Published On: Sun, Aug 28th, 2016

Pica Power or Dauntless Delpo: Which Olympic hero will make a US Open splash?

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At the Rio Olympics, with the No. 1 player on both the men’s and women’s side falling early, and various other top players withdrawing, two unlikely upstarts stormed in and stole center stage, as Juan Martin del Potro and Monica Puig flashed glimpses of how dangerous they can be when locked in and inspired.

Even accounting for depleted-draw caveats, neither did it the easy way.

Del Potro beat the world Nos. 1 and 5 (Novak Djokovic and Rafa Nadal) on his way to the men’s silver medal, and Puig beat Nos. 2 and 3 (Angelique Kerber and Garbine Muguruza) on her way to women’s gold.

Each won in markedly different ways – the 6-foot-6 del Potro with a booming serve and nuclear forehand, the 5-foot-7 Puig with swift movement and searing, sharp-angled backhands – but each played with an insistent fearlessness that put the world on notice.

Whether either of them can bottle that Olympic magic and unleash it again at the US Open is another matter.

Who has a better shot at sustaining his/her success in New York? We make the case for and against each:

Why it will be Delpo

What del Potro has that Puig lacks is a track record of Grand Slam success. Once upon a time, he nearly busted up the Big Four before it coalesced, winning the US Open as a 20-year-old in 2009, when Andy Murray had no meaningful hardware to his name and Djokovic had just one major trophy on his shelf.

In Rio, seven years on, del Potro proved he’s still got the goods. He was one of the only players able to hit through the molasses-slow court, proved physically resilient when it seemed he should’ve been breaking down, and looked almost like his old (young) self again.


As an unseeded wild card, del Potro couldn’t have asked for a more favorable draw at the US Open, with his quarter headlined by the unreliable Stan Wawrinka (who he just beat at Wimbledon) and the hobbled Dominic Thiem. Del Potro looks primed to re-establish his presence at the top of the men’s game.

Why it will be Puig

Shocking as it was, Puig’s gold-medal victory wasn’t a complete aberration; she’d been enjoying the best season of her young career, while incrementally building toward a breakthrough. She’s upped her aggression, making a point of taking the ball earlier, shrinking her margins, and going bigger.

Perhaps the most surprising thing was how routinely Puig dusted her higher-ranked opponents. She made mincemeat of Anastasia Pavlyuchenkova, obliterated Muguruza and Laura Siegemund with a pair of double-breadsticks, and finished off Kerber with a dominant third set. Belief is a powerful weapon in tennis, and Puig should have it in spades now that she’s shown herself what she’s capable of.

Also working in her favor – there’s less semblance of an established order in the WTA at the moment. Look past Serena Williams (who isn’t 100 percent anyway), and you’ll find a chaos of insurgency and collapse, upsets and letdowns. If Serena falters, Puig has as good a chance as anyone to step in and fill the power vacuum.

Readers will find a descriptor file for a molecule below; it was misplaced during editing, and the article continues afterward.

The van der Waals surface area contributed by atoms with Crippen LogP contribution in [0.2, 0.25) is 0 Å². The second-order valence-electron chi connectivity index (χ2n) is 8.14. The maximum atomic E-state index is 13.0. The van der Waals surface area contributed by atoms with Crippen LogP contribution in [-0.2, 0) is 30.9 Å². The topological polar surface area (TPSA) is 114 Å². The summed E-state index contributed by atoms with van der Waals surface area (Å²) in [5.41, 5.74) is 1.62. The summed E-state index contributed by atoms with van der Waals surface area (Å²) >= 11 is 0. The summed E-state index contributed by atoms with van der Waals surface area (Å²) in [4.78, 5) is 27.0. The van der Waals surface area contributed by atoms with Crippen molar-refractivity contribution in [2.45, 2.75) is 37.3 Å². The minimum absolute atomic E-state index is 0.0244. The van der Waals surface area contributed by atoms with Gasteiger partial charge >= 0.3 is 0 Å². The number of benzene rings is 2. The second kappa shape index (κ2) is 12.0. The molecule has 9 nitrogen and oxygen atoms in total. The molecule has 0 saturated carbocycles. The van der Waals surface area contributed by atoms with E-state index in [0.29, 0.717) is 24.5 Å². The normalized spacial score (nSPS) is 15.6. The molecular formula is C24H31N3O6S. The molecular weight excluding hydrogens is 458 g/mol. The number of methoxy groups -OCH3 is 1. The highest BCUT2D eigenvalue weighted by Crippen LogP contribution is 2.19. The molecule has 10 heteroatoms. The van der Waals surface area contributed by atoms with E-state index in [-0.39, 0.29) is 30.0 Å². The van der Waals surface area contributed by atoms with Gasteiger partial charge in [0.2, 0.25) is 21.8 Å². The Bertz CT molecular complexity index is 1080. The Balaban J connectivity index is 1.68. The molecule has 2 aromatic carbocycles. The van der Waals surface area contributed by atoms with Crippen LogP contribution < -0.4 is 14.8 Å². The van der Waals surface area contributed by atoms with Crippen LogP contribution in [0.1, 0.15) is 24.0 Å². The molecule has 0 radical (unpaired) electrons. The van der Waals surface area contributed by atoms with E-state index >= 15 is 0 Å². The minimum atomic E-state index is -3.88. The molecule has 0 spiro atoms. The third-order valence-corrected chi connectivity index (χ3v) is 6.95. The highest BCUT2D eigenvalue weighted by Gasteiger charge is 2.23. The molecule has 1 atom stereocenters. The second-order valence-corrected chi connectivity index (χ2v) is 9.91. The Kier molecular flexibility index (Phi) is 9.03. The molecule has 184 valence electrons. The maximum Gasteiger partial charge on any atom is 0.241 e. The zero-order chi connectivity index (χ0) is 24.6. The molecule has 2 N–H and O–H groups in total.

Why it won’t be Delpo

Another thing del Potro has that Puig doesn’t: Baggage.

He won that first major in 2009, and you probably know what’s happened since. The four wrist surgeries – one on his right (dominant) wrist, the last three all on his left – that have left him with a backhand that would draw guffaws on the Challenger circuit. The interminable ups and downs, long recoveries, and struggles to regain his fitness; the steel-toed boot of circumstance kicking him callously back down the mountain any time he’s appeared ready to crest the summit once more. Del Potro’s only 27, but he already seems like a world-weary, worn-down vet.

As long as his backhand is in the shape it’s currently in, he’s going to have to work harder than his opponent. He’s going to have to run further if he wants to repeatedly get around to his forehand, or else engage in long exchanges when his opponent attacks his weaker wing and forces him to slice the ball back. Consider how run-down del Potro looked mere points into his gold-medal match against Murray. That was after five matches in the best-of-three format. Can you imagine him at the end of five or six best-of-fives?

Why it won’t be Puig

Puig played virtually perfect tennis in Rio, somehow combining a go-for-broke approach with mistake-free results. She demonstrated what she’s capable of when everything clicks, but nothing in her playing history – which features just one WTA title – suggests she can reach that same level with any kind of consistency.

Puig can wallop the ball from the baseline, but her in-between game still needs a good deal of work, especially since she doesn’t get many free points with her serve. She’s just 22, giving her plenty of time to round out her game. She may well do so, and become a perennial Slam contender in the coming years. But for now, expecting her to catch lightning in a bottle for a second straight tournament, is expecting too much.

The verdict


In the long run, because of her comparative youth and health, and the WTA’s instability, we’d give Puig the slight edge when it comes to winning a major. At the US Open though, we’re picking del Potro to make a deeper run.

Puig’s lack of experience could leave her more vulnerable to a letdown after a physically and emotionally draining month of tennis. And though she nabbed the final women’s seed when Sloane Stephens withdrew, her draw is still a touch trickier than del Potro’s – with a potential third-round grudge match against Muguruza looming.

Regardless, watching both players try to back up their incredible Olympic runs, with vocal crowds that are certain to get behind them, should be one of the highlights of the tournament.



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